Idlewild, Placebo and Biffy Clyro have all, at one point, been supported by Colour of Fire – a four piece band that were formed in 2002. Having taken their name from a Boards of Canada album, Colour of Fire have been exceptionally busy since last August due to excessive airplay on Radio 1 and XFM.
Since the release of their single Decisions Decisions, Colour of Fire have progressed into something incomprehensible. While Decisions Decisions was a magnificent slab of fresh rock, there’s always a point at which you hope a band matures and Pearl Necklace, the debut album of the quartet, is it.
To speak modestly of the band, this album is mind-blowing. Opening track Robot Rock is reminiscent of early ’90s metal while Images Of You can be placed alongside a Radiohead album with its psychedelic, mind-numbing rhythm. Italics and Second Class Citizen touch on the joys of British Indie rock and Hate-Mail could be compared to the Finnish Goth rockers HIM. To end it all, Company Won’t Colour Me sounds like something taken from a lostprophets back catalogue.
Owen Richards’ lyrics are poetically joyful. “Your blood is all I can taste…I’ve seen the colour of fire…” (9 Volter), “I feel us coming together now”(Candles), “this infection is contagious as hell, I can see the symptoms” (Robot Rock) are just some of the lyrical gems that can be found within Pearl Necklace that match the high instrumental standards that have been set. The meaning that is displayed throughout every song puts Limp Bizkit, and their bid to keep on Rollin’, to shame.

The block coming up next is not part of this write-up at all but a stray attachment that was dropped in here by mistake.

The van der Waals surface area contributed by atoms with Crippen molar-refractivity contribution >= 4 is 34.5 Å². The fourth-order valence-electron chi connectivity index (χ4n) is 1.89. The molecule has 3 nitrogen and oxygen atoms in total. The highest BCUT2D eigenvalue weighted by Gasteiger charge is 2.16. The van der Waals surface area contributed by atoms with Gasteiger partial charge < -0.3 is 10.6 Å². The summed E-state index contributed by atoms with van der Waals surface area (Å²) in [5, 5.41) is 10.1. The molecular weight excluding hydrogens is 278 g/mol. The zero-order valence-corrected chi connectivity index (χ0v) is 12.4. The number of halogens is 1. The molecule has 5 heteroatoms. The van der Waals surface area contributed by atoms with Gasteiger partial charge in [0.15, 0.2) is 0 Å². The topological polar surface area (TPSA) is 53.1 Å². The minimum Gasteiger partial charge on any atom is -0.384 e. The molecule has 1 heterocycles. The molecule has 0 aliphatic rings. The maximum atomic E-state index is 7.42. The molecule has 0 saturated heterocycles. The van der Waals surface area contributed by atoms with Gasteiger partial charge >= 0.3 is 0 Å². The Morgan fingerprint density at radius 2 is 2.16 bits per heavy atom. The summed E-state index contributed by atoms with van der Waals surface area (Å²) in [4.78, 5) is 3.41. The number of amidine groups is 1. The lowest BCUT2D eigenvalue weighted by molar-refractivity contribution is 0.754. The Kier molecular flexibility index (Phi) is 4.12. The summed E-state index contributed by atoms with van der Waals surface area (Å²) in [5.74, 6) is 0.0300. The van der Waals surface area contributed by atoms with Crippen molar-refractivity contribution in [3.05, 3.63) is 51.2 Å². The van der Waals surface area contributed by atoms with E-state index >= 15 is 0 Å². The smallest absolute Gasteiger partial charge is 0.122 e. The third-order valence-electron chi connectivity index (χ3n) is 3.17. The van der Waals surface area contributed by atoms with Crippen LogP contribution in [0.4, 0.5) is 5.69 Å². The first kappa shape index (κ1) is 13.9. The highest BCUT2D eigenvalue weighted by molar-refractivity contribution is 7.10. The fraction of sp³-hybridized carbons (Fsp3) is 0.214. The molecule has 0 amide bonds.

Each track has elements of a stadium rock finesse that gives an epic touch to what appears to be an under-produced album. A Pearl Necklace For Her Majesty is something Pearl Jam would be proud of, a two and a half minute moment of a pure grunge anthem that doesn’t have the words “Smells Like Teen Spirit” in it.
This band, to put it lightly, are crazy. It’s purely amazing how much ground one band can cover and Colour of Fire are definitely ambitious. With their inventive slant on every rock-related genre under the sun, it’s no wonder that the band have been compared to At The Drive In. Pearl necklaces are valuable to some but this album is more valuable to anyone with ears than any type of jewellery. A must-buy.